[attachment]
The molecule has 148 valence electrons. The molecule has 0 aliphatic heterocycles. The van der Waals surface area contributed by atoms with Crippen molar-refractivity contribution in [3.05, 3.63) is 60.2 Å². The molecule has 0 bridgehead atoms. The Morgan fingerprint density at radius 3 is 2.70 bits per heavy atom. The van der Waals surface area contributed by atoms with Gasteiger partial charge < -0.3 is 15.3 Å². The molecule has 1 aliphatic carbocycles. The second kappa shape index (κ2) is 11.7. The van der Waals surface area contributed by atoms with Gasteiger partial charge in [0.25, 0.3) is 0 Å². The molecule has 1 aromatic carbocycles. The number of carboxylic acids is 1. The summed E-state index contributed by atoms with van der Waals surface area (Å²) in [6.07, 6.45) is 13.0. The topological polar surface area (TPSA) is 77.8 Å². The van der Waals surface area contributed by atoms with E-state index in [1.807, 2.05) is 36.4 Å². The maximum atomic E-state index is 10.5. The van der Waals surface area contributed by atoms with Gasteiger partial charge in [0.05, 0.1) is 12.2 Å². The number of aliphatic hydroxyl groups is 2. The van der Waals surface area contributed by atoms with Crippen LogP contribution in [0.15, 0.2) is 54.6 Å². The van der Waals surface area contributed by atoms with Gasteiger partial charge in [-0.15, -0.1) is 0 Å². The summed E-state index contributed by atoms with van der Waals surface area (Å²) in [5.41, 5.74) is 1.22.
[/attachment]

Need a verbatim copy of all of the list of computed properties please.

The molecule has 148 valence electrons. The molecule has 0 aliphatic heterocycles. The van der Waals surface area contributed by atoms with Crippen molar-refractivity contribution in [3.05, 3.63) is 60.2 Å². The molecule has 0 bridgehead atoms. The Morgan fingerprint density at radius 3 is 2.70 bits per heavy atom. The van der Waals surface area contributed by atoms with Gasteiger partial charge < -0.3 is 15.3 Å². The molecule has 1 aliphatic carbocycles. The second kappa shape index (κ2) is 11.7. The van der Waals surface area contributed by atoms with Gasteiger partial charge in [0.25, 0.3) is 0 Å². The molecule has 1 aromatic carbocycles. The number of carboxylic acids is 1. The summed E-state index contributed by atoms with van der Waals surface area (Å²) in [6.07, 6.45) is 13.0. The topological polar surface area (TPSA) is 77.8 Å². The van der Waals surface area contributed by atoms with E-state index in [1.807, 2.05) is 36.4 Å². The maximum atomic E-state index is 10.5. The van der Waals surface area contributed by atoms with Gasteiger partial charge in [0.05, 0.1) is 12.2 Å². The number of aliphatic hydroxyl groups is 2. The van der Waals surface area contributed by atoms with Crippen LogP contribution in [0.15, 0.2) is 54.6 Å². The van der Waals surface area contributed by atoms with Gasteiger partial charge in [-0.15, -0.1) is 0 Å². The summed E-state index contributed by atoms with van der Waals surface area (Å²) in [5.41, 5.74) is 1.22.